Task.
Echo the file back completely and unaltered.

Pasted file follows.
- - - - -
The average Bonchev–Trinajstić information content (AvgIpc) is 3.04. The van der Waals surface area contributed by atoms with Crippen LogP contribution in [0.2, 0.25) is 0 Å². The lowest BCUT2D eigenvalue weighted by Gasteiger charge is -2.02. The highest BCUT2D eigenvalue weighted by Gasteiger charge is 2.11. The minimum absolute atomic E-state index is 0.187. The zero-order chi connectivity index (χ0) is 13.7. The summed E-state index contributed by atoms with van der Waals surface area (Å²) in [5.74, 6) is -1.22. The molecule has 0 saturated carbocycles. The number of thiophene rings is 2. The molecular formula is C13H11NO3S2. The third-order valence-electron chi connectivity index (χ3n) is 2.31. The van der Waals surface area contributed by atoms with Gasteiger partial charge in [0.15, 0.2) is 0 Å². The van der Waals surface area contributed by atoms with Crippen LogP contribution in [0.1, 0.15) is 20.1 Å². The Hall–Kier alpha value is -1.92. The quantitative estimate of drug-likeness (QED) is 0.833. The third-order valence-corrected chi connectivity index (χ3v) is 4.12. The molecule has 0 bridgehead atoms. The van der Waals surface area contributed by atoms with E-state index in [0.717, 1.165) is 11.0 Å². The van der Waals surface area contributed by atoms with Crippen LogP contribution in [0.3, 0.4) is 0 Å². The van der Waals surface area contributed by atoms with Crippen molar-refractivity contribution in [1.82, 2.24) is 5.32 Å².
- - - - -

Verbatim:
The average Bonchev–Trinajstić information content (AvgIpc) is 3.04. The van der Waals surface area contributed by atoms with Crippen LogP contribution in [0.2, 0.25) is 0 Å². The lowest BCUT2D eigenvalue weighted by Gasteiger charge is -2.02. The highest BCUT2D eigenvalue weighted by Gasteiger charge is 2.11. The minimum absolute atomic E-state index is 0.187. The zero-order chi connectivity index (χ0) is 13.7. The summed E-state index contributed by atoms with van der Waals surface area (Å²) in [5.74, 6) is -1.22. The molecule has 0 saturated carbocycles. The number of thiophene rings is 2. The molecular formula is C13H11NO3S2. The third-order valence-electron chi connectivity index (χ3n) is 2.31. The van der Waals surface area contributed by atoms with Gasteiger partial charge in [0.15, 0.2) is 0 Å². The van der Waals surface area contributed by atoms with Crippen LogP contribution in [0.1, 0.15) is 20.1 Å². The Hall–Kier alpha value is -1.92. The quantitative estimate of drug-likeness (QED) is 0.833. The third-order valence-corrected chi connectivity index (χ3v) is 4.12. The molecule has 0 bridgehead atoms. The van der Waals surface area contributed by atoms with E-state index in [0.717, 1.165) is 11.0 Å². The van der Waals surface area contributed by atoms with Crippen LogP contribution in [0.3, 0.4) is 0 Å². The van der Waals surface area contributed by atoms with Crippen molar-refractivity contribution in [1.82, 2.24) is 5.32 Å².